“A majority of Republicans in America support that idea, and 75 percent of people overall do so,” he said. “Maybe this is a case where Republicans need to move in the direction of the American people instead of Democrats moving in the direction of the Republicans.”

And their hand has been strengthened by deep Republican divisions on the issue. A majority of Senate Republicans last week voted against a competing GOP-authored proposal that would have extended the tax cut but paid for it by imposing a three-year pay freeze for federal workers and shrinking for the federal workforce.

Republicans, while not formally rejecting the latest Reid proposal, dismissed it as an example of Democrats issuing a political offering that they had not consulted with Republicans on, suggesting any real compromise would come later this week or next week.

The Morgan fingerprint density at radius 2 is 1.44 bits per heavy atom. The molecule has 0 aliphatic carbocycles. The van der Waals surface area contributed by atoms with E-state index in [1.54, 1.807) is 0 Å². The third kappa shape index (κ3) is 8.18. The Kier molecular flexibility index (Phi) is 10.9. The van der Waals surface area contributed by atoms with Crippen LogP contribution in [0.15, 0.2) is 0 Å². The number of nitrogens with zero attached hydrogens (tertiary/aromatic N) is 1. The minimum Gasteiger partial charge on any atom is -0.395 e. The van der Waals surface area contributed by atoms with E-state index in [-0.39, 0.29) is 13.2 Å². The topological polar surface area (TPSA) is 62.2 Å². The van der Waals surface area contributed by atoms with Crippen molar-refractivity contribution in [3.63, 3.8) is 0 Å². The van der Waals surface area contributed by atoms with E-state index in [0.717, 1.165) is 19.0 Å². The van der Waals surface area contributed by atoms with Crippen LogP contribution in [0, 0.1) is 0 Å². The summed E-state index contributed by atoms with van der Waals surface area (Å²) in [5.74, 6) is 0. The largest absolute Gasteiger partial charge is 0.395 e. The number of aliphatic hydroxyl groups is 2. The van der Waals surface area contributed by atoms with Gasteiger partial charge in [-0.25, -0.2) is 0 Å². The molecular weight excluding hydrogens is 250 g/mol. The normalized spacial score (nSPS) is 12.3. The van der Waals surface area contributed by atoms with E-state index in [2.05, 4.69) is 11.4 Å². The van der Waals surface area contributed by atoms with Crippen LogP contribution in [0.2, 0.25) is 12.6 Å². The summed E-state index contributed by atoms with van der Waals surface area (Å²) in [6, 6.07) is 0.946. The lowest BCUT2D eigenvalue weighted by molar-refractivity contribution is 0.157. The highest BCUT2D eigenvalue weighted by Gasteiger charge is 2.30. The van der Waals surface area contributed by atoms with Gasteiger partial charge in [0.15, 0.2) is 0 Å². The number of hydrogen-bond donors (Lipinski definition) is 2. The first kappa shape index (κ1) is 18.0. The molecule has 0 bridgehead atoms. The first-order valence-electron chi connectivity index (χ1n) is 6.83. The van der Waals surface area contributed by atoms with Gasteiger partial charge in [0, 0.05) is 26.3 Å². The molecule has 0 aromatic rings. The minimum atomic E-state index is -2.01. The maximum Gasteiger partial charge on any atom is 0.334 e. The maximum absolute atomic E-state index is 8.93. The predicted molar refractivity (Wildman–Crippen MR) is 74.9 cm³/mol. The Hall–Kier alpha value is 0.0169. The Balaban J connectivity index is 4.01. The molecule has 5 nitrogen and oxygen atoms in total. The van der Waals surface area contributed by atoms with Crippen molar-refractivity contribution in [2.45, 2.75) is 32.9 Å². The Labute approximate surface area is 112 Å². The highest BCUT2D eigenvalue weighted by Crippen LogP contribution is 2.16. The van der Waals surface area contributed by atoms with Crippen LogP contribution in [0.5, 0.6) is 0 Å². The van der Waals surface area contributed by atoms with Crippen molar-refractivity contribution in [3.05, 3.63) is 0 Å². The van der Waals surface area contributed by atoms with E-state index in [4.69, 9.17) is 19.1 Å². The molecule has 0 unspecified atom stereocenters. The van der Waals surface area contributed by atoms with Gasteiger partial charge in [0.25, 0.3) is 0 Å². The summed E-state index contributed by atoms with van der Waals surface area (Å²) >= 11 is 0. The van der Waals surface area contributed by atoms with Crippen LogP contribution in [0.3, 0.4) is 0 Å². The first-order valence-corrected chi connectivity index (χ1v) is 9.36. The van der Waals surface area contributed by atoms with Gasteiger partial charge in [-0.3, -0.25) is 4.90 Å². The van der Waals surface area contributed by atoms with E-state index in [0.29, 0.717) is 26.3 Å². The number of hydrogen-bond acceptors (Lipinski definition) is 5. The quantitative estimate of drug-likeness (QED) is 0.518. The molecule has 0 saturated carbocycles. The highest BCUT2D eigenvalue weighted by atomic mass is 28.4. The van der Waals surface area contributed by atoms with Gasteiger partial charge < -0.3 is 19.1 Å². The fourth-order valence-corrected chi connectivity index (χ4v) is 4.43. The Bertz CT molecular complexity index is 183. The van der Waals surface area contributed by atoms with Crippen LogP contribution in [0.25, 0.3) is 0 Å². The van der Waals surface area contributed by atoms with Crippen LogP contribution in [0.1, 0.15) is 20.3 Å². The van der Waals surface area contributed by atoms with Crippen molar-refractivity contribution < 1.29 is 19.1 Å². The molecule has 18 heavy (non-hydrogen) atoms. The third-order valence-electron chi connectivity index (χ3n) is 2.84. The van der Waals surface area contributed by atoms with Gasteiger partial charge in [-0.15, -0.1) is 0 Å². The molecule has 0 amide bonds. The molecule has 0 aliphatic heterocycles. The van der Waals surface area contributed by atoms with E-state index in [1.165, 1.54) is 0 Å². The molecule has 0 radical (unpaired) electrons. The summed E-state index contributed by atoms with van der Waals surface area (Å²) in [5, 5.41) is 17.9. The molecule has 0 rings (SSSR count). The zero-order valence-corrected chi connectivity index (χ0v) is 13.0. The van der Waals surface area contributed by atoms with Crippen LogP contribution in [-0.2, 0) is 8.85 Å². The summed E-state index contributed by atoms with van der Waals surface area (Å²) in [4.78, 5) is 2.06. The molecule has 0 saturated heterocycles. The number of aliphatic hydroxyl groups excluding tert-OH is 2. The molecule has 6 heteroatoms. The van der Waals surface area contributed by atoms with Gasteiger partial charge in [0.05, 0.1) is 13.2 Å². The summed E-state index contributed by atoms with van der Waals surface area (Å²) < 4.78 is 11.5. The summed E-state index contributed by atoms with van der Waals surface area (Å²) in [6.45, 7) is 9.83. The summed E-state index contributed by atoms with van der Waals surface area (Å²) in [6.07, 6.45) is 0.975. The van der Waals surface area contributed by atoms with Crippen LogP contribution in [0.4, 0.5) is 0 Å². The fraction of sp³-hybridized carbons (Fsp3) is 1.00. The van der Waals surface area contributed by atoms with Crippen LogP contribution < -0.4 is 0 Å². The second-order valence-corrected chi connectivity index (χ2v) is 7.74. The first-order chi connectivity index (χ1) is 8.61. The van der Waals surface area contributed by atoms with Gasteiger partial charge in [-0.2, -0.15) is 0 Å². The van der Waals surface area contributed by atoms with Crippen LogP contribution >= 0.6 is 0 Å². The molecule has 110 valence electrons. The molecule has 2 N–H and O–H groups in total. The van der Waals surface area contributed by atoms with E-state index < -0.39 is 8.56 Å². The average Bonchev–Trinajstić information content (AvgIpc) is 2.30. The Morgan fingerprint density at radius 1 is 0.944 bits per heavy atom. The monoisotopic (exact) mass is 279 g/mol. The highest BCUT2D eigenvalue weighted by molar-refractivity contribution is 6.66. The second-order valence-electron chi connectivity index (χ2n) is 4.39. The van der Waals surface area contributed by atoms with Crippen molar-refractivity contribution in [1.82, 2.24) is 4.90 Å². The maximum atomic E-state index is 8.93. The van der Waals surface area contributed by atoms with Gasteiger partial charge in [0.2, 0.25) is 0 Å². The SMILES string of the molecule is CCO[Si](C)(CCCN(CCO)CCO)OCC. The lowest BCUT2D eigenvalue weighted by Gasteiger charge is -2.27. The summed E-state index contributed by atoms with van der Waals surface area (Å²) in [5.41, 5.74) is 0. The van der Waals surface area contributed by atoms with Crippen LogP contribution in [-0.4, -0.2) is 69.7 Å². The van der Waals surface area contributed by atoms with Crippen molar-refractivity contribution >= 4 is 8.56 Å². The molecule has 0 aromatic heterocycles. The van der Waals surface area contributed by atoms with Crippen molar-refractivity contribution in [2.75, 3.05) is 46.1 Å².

“Senate Democrats say they have a credible ‘compromise’ proposal, which presumably does not include job-killing tax hikes or phony war savings. We look forward to reviewing it,” said Michael Steel, a spokesman for House Speaker John A. Boehner (R-Ohio).

House Republicans are trying to come up with their own alternative, hoping to overcome objections from many rank-and-file Republicans who have resisted supporting the payroll tax holiday as ineffective at spurring hiring.

Boehner has floated the idea of attaching to the payroll extension other conservative proposals, such as a bill that would mandate a speedy decision from the State Department on a proposed energy pipeline from Canada to the Gulf Coast.

“We are continuing to work with our members on legislation to extend the current payroll tax holiday, protect Social Security, reform unemployment insurance and cut government spending,” Steel said.